Some people may have symptoms of high blood sugar (if diabetes is present) or, occasionally, high blood pressure. Symptoms of high blood sugar often include increased thirst; increased urination, especially at night; fatigue (tiredness); and blurred vision. High blood pressure is generally considered to have no signs or symptoms. However, a few people in the early stages of high blood pressure may have dull headaches, dizzy spells, or more nosebleeds than usual.


How is metabolic syndrome diagnosed?

The diagnosis of metabolic syndrome is based on the results of a physical exam and blood tests. To be diagnosed with metabolic syndrome, you must have at least three out of five of the following risk factors:
  • A large waistline. This means that you carry excess weight around your waist (abdominal obesity). Your doctor will measure your waist to determine whether you have abdominal obesity. A waist measurement of 35 inches or more for women and 40 inches or more for men is a component of metabolic syndrome and indicates an increased risk for heart disease and other health problems. A large waistline also is called "having an apple shape."

  • A higher than normal triglyceride level, or you're on medicine to treat high triglycerides. Triglycerides are a type of fat found in the blood. A triglyceride level of 150 mg/dL or higher is a component of metabolic syndrome.

  • A lower than normal level of HDL cholesterol (high-density lipoprotein cholesterol), or you're on medicine to treat low HDL. HDL is considered "good" cholesterol because it lowers your chances of heart disease. An HDL cholesterol level less than 50 mg/dL for women and less than 40 mg/dL for men is a component of metabolic syndrome.

  • Higher than normal blood pressure, or you're on medicine to treat high blood pressure. A blood pressure of 130/85 or higher is a component of metabolic syndrome. If only one of your two blood pressure numbers is high, it's still a risk factor for metabolic syndrome.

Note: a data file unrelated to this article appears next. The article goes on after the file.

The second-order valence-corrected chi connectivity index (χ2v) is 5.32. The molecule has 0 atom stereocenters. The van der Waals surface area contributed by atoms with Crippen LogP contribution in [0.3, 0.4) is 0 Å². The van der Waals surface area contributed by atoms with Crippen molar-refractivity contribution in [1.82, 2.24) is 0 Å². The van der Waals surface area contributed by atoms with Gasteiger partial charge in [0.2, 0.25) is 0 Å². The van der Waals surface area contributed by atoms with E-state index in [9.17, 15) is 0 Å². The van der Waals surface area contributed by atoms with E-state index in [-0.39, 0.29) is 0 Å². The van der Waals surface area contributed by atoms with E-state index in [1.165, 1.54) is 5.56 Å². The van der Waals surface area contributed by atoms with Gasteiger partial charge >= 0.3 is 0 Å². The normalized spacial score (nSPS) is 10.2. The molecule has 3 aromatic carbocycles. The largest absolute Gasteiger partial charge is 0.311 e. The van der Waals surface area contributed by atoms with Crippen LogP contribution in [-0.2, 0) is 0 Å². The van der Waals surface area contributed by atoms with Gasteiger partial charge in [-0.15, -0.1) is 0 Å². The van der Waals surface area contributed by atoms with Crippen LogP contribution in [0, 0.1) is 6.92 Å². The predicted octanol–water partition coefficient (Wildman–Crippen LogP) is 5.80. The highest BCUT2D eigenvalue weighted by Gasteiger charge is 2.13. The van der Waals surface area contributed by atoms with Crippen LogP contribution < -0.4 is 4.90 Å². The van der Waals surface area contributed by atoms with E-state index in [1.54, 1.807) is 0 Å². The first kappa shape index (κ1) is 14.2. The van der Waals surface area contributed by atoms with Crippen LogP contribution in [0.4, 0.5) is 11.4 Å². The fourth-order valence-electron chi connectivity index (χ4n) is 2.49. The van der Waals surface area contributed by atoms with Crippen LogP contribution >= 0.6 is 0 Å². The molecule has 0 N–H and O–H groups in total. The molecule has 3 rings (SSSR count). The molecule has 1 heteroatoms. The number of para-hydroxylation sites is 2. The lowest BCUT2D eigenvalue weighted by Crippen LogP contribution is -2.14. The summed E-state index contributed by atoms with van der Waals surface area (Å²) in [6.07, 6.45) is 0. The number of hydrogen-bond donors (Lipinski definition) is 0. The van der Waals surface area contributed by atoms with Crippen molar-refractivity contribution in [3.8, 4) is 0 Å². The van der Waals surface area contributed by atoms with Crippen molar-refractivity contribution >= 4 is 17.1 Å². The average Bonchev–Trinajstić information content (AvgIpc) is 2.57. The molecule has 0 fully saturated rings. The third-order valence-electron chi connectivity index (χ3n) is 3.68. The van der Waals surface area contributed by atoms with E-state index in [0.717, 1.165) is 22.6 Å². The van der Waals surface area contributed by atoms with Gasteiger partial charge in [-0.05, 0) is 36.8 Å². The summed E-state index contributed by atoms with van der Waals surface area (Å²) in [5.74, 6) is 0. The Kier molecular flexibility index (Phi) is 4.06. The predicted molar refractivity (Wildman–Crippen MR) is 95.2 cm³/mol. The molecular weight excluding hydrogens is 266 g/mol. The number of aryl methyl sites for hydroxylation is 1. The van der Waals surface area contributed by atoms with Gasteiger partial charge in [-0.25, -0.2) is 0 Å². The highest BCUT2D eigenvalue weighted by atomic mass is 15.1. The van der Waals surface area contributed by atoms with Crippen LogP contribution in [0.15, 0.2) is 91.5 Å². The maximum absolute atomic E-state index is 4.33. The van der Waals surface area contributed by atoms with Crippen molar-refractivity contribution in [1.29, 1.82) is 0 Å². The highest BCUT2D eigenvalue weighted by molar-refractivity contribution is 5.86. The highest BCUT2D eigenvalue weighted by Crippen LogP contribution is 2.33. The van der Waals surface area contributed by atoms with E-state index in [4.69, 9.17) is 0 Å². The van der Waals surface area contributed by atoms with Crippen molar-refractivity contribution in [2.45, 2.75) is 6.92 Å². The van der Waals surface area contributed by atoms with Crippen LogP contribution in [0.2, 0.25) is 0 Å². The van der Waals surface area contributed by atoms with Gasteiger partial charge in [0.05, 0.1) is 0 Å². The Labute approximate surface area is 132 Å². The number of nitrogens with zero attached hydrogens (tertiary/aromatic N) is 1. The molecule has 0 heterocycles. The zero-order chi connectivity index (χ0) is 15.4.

• Higher than normal fasting blood sugar (glucose), or you're on medicine to treat high blood sugar. A normal fasting blood sugar is less than 100 mg/dL. Fasting blood sugar between 100 and 125 mg/dL is considered prediabetes. Fasting blood sugar of 126 mg/dL or higher is considered diabetes. A fasting blood sugar of 100 mg/dL or higher (prediabetes or diabetes) is a component of metabolic syndrome.
About 85 percent of people who have type 2 diabetes (the most common type) also have metabolic syndrome. These people have a much higher risk for heart disease than the 15 percent of people who have type 2 diabetes, but don't have metabolic syndrome.


How is metabolic syndrome treated?

Healthy lifestyle changes are the first line of treatment for metabolic syndrome. Lifestyle changes include weight loss, increased physical activity, an improved diet, and quitting smoking.

Medicines are the next line of treatment. They're used to treat and control individual risk factors such as high blood pressure, high triglycerides, low HDL cholesterol (high-density lipoprotein cholesterol), and high blood sugar. Medicines such as aspirin also may be used to reduce the risk of blood clots, a condition that often occurs with metabolic syndrome.


Goals of treatment

The major goal of treating metabolic syndrome is to reduce a person's risk for heart disease. Treatment is directed first at reducing LDL cholesterol (low-density lipoprotein cholesterol), high blood pressure, and diabetes (if these conditions are present).

The second goal of treatment is to prevent the onset of type 2 diabetes (if it hasn't already developed). Long-term complications of diabetes often include heart and kidney disease, vision loss, and foot or leg amputation. If diabetes is present, the goal of treatment is to reduce the increased risk for heart disease by controlling all of the risk factors.

The main emphasis in the treatment of metabolic syndrome is to lessen the effects of the underlying risk factors that can be controlled, such as overweight, lack of physical activity, and an unhealthy diet.


Specific types of treatment


Weight loss

In general, people with metabolic syndrome who are overweight or obese are urged to reduce their weight by 7 to 10 percent during the first year of treatment. For example, a person weighing 250 pounds should try to lose 18 to 25 pounds. A person weighing 300 pounds should try to lose 21 to 30 pounds.

After the first year, people are urged to continue to lose weight to the extent possible, with a long-range target of lowering their body mass index (BMI) to less than 25. BMI measures your weight in relation to your height and gives an estimate of your total body fat. A BMI between 25 and 29.9 is considered overweight. A BMI of 30 or more is considered obese. A BMI of less than 25 is the goal for prevention and treatment of metabolic syndrome.


Healthy eating plan

For a healthy eating plan, go to the NHLBI's Aim for a Healthy Weight Web site and the NHLBI's "Your Guide to Lowering Cholesterol With TLC." This booklet describes the Therapeutic Lifestyle Changes (TLC) diet.